While working on other things, like a new story called “Komodo” and finishing off a story called “The Quickening”, I’m also inching forward on my next novel. It will be called Borne and is a loose (loose!) sequel to “The Situation,” which is up for a Shirley Jackson Award this year. It features a huge floating bear-creature called Mord, and a narrator who makes part of her living in a ruined city that gets by on barter by finding valuable bits and pieces of things tangled up in Mord’s fur. It also features, er, the title character, but he’s Top Sekrit. Here’s a short excerpt.
The context of the words “killer” and “death” had changed in the city over time. A killer was someone who killed for reasons other than survival. A killer was a mad man or mad woman, not a person just trying to get through another day. Once I had had to hit a woman with a rock. We’d encountered each other while both out scavenging on the same rubble-strewn street on the west side of the city. I had found a smooth piece of metal that had been partially absorbed by a glistening red piece of flesh-like plant. I had no idea if Wick would find it of use, but it seemed likely since I had never seen anything like it before.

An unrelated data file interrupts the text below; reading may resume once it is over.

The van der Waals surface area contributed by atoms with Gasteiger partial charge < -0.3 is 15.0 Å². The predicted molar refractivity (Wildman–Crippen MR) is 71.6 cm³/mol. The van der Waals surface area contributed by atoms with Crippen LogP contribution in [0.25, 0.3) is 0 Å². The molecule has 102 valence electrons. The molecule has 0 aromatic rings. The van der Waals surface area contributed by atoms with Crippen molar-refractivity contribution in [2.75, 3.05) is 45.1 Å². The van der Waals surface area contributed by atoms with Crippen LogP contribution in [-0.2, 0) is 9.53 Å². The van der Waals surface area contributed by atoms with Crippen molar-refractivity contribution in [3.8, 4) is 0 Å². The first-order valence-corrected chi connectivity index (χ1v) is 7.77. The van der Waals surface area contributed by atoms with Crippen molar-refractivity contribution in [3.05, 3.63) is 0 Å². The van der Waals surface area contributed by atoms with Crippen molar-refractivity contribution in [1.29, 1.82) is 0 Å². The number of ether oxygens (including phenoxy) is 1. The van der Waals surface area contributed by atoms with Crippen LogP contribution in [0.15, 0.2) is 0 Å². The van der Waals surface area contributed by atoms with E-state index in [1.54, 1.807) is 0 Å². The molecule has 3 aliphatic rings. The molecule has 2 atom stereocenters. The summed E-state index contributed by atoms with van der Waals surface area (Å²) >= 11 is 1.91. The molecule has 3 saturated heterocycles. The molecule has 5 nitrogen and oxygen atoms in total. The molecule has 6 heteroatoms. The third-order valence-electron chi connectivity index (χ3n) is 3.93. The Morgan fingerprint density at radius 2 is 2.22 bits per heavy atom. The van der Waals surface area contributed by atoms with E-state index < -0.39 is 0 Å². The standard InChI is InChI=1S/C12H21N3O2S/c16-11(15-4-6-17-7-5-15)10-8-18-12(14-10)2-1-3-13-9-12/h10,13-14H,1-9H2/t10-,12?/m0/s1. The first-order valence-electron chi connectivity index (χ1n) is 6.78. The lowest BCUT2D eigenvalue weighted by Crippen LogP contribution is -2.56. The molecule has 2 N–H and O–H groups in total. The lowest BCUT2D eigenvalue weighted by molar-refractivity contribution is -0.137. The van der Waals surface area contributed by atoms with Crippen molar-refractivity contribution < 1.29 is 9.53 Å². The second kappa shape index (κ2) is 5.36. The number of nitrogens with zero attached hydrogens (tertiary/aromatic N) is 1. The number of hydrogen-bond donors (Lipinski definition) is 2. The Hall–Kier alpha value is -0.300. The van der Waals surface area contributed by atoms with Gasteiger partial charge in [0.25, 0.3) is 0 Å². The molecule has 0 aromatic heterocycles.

As I turned a corner holding my prize, I came upon a woman walking. She was about fifty, wiry in the way survivors often are, he rgray hair hanging in sheets, her clothing a patchwork of gray and black.
She saw me and she smiled. Then she saw what I held and her smile went away.
“Give me that,” she said. “That’s mine.”
Maybe she meant “That’s going to be mine.”
I did not want for her to get close enough to grapple with me. I knelt and picked up a rock with my free hand, and rose and as she rushed toward me from the middle of the street, I threw the rock at her, catching her in the forehead. She went limp, fell onto her side, breathing heavily. Then she got up again, and I threw another rock, catching her in the head again.
This time she staggered back, put her hands on her knees as she hunched down. I could see the bright red pooling from her head to the ground. She sat heavily down in the rubble and put a hand to her head, looked up at me as I dropped the third rock I’d picked up. I didn’t need it now.
“I just wanted to look at it,” she said, puzzled as she kept putting a hand to her wound and then taking it away again. Her eyes had begun to glaze over. “Just a look is all I wanted.”
I didn’t stay to help or hurt her. I left.
Did she die? Did I kill her, and if I did, am I a “killer”?
I don’t know the answer to that question.